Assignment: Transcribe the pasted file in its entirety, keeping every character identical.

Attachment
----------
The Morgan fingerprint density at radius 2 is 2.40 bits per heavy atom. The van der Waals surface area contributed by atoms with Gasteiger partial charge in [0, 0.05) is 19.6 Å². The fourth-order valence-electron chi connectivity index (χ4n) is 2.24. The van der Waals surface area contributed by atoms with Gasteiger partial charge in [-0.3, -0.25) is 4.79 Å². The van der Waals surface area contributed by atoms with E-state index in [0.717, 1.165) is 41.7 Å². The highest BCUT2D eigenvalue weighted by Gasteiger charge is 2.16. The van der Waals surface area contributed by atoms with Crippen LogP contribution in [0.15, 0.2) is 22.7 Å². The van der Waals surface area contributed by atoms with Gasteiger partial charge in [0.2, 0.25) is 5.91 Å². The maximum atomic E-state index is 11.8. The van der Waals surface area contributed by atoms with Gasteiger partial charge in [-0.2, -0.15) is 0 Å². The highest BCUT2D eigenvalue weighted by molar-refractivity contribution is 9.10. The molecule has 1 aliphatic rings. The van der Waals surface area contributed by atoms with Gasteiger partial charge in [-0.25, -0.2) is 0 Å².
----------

The Morgan fingerprint density at radius 2 is 2.40 bits per heavy atom. The van der Waals surface area contributed by atoms with Gasteiger partial charge in [0, 0.05) is 19.6 Å². The fourth-order valence-electron chi connectivity index (χ4n) is 2.24. The van der Waals surface area contributed by atoms with Gasteiger partial charge in [-0.3, -0.25) is 4.79 Å². The van der Waals surface area contributed by atoms with E-state index in [0.717, 1.165) is 41.7 Å². The highest BCUT2D eigenvalue weighted by Gasteiger charge is 2.16. The van der Waals surface area contributed by atoms with Crippen LogP contribution in [0.15, 0.2) is 22.7 Å². The van der Waals surface area contributed by atoms with Gasteiger partial charge in [0.2, 0.25) is 5.91 Å². The maximum atomic E-state index is 11.8. The van der Waals surface area contributed by atoms with Gasteiger partial charge in [-0.2, -0.15) is 0 Å². The highest BCUT2D eigenvalue weighted by molar-refractivity contribution is 9.10. The molecule has 1 aliphatic rings. The van der Waals surface area contributed by atoms with Gasteiger partial charge in [-0.25, -0.2) is 0 Å².